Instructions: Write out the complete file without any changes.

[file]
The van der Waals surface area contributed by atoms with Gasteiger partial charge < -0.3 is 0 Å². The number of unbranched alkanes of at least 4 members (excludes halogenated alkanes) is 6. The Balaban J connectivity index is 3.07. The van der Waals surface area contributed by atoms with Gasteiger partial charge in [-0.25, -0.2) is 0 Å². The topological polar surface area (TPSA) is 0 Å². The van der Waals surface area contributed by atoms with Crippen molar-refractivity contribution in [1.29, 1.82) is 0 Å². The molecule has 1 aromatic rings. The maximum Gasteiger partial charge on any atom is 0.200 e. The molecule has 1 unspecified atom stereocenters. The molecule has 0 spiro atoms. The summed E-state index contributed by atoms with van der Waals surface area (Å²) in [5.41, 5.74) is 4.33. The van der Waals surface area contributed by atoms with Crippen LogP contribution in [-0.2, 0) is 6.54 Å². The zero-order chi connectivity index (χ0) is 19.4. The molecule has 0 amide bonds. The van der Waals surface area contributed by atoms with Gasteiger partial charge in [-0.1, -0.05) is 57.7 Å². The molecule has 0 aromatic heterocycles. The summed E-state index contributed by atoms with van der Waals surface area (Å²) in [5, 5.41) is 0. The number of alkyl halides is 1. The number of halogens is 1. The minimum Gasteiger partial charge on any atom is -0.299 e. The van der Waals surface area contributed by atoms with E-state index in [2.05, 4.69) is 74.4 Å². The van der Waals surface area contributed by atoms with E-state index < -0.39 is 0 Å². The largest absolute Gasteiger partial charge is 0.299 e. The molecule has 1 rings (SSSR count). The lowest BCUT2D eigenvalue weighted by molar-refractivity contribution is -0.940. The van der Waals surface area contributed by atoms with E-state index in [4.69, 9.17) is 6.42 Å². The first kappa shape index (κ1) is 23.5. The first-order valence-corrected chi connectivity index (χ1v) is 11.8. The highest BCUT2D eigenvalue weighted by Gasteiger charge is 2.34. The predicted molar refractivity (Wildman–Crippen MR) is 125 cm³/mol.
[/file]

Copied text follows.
The van der Waals surface area contributed by atoms with Gasteiger partial charge < -0.3 is 0 Å². The number of unbranched alkanes of at least 4 members (excludes halogenated alkanes) is 6. The Balaban J connectivity index is 3.07. The van der Waals surface area contributed by atoms with Gasteiger partial charge in [-0.25, -0.2) is 0 Å². The topological polar surface area (TPSA) is 0 Å². The van der Waals surface area contributed by atoms with Crippen molar-refractivity contribution in [1.29, 1.82) is 0 Å². The molecule has 1 aromatic rings. The maximum Gasteiger partial charge on any atom is 0.200 e. The molecule has 1 unspecified atom stereocenters. The molecule has 0 spiro atoms. The summed E-state index contributed by atoms with van der Waals surface area (Å²) in [5.41, 5.74) is 4.33. The van der Waals surface area contributed by atoms with Crippen LogP contribution in [-0.2, 0) is 6.54 Å². The zero-order chi connectivity index (χ0) is 19.4. The molecule has 0 amide bonds. The van der Waals surface area contributed by atoms with Gasteiger partial charge in [-0.1, -0.05) is 57.7 Å². The molecule has 0 aromatic heterocycles. The summed E-state index contributed by atoms with van der Waals surface area (Å²) in [5, 5.41) is 0. The number of alkyl halides is 1. The number of halogens is 1. The minimum Gasteiger partial charge on any atom is -0.299 e. The van der Waals surface area contributed by atoms with E-state index in [2.05, 4.69) is 74.4 Å². The van der Waals surface area contributed by atoms with E-state index < -0.39 is 0 Å². The largest absolute Gasteiger partial charge is 0.299 e. The molecule has 1 rings (SSSR count). The lowest BCUT2D eigenvalue weighted by molar-refractivity contribution is -0.940. The van der Waals surface area contributed by atoms with E-state index in [4.69, 9.17) is 6.42 Å². The first kappa shape index (κ1) is 23.5. The first-order valence-corrected chi connectivity index (χ1v) is 11.8. The highest BCUT2D eigenvalue weighted by Gasteiger charge is 2.34. The predicted molar refractivity (Wildman–Crippen MR) is 125 cm³/mol.